Open Science and Data

As part of JISC’s ‘Research 3.0 – driving the knowledge economy’ activity
which launches at the end of November, a new Open Science report released
today trails key research trends that could have far-reaching implications for
science, universities and UK society.

The report written by UKOLN at the University of Bath and the Digital Curation
Centre, identifies open-ness, predictive science based on massive data
volumes and citizen involvement as being important features of tomorrow’s
research practice.

It is hoped that this document will stimulate and contribute to community
discussion in the UK, which is ranked second in the world for its output of
quality research, but also fuel the open science debate on the global stage.

As part of JISC’s data management programme JISC is discussing with UK
research funders and libraries on how best to build on recent initiatives, such
as the HEFCE-funded UK Research Data Service feasibility study, so as to
address the considerable challenges outlined in the Open Science report.

Neil Jacobs, programme manager at JISC, says, “There are important changes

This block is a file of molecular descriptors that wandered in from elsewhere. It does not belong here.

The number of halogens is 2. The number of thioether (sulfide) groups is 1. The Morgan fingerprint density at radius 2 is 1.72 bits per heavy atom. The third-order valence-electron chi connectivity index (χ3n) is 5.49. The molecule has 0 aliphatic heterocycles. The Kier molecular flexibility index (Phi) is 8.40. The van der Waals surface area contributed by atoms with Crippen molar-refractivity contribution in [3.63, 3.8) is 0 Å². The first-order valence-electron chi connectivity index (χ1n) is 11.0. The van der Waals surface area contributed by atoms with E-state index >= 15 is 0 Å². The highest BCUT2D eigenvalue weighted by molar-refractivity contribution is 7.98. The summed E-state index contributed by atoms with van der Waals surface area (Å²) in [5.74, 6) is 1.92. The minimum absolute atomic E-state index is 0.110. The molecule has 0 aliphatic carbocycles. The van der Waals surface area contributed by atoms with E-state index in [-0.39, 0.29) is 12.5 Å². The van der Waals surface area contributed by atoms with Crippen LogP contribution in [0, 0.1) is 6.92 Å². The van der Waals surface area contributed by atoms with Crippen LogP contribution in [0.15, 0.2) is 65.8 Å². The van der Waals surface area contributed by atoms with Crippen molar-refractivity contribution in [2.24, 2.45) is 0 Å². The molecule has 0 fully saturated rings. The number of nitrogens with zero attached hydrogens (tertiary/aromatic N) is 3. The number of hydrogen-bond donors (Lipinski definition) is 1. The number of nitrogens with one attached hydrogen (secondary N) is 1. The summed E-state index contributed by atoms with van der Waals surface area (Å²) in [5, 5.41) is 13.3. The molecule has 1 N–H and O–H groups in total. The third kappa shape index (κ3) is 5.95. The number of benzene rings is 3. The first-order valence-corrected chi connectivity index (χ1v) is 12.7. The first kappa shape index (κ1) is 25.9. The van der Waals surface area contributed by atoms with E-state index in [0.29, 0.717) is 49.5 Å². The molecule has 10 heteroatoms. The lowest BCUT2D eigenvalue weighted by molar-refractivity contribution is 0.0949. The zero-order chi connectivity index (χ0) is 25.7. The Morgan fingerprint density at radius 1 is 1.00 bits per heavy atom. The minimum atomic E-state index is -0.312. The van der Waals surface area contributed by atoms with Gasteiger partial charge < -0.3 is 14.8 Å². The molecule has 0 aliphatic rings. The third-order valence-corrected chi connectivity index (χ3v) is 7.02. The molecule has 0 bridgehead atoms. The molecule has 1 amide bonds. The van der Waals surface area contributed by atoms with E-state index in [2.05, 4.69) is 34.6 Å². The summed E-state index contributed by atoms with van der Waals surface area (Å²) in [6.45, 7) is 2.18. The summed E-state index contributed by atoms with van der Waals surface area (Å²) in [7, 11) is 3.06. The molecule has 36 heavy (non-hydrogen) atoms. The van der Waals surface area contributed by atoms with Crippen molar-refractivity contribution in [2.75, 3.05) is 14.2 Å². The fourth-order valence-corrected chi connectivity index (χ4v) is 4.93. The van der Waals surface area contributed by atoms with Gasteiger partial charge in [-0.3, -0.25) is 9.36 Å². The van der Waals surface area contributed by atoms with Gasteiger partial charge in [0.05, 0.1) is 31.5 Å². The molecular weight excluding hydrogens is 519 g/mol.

in the way science exploits the potential of digital technologies. We are not
saying that the these trends go together – they may conflict – but what we
are looking to find out is to what extent they are happening now and what
researchers, librarians and others think their impact will be in the future.

“Where there is widespread access to the web, digital cameras and
computers, then citizens can become active participants in science, for
example collecting data on natural phenomena on a massive scale. While this
has happened so far in isolated projects, the potential is now for a more
general shift in public participation in science,” added Neil.

The Open Science report looks at how technologies can support the open
movement to share data, workflows, methods and research outputs. It also
illustrates the vital role librarians could have in supporting these new trends
and the recognised need to build relationships between researchers and
librarians to support the research of the future.

Read the Open Science report at:
http://www.jisc.ac.uk/publications/documents/opensciencerpt.aspx

Take part in the Open Science discussions and share your views at
the ‘Research 3.0 – driving the knowledge economy’ blog
http://res3.jiscinvolve.org .

The views, comments and opinions posted on the blog will shape JISC’s
activities over the next 12 months so events cover areas the research and
education community feel strongly about.

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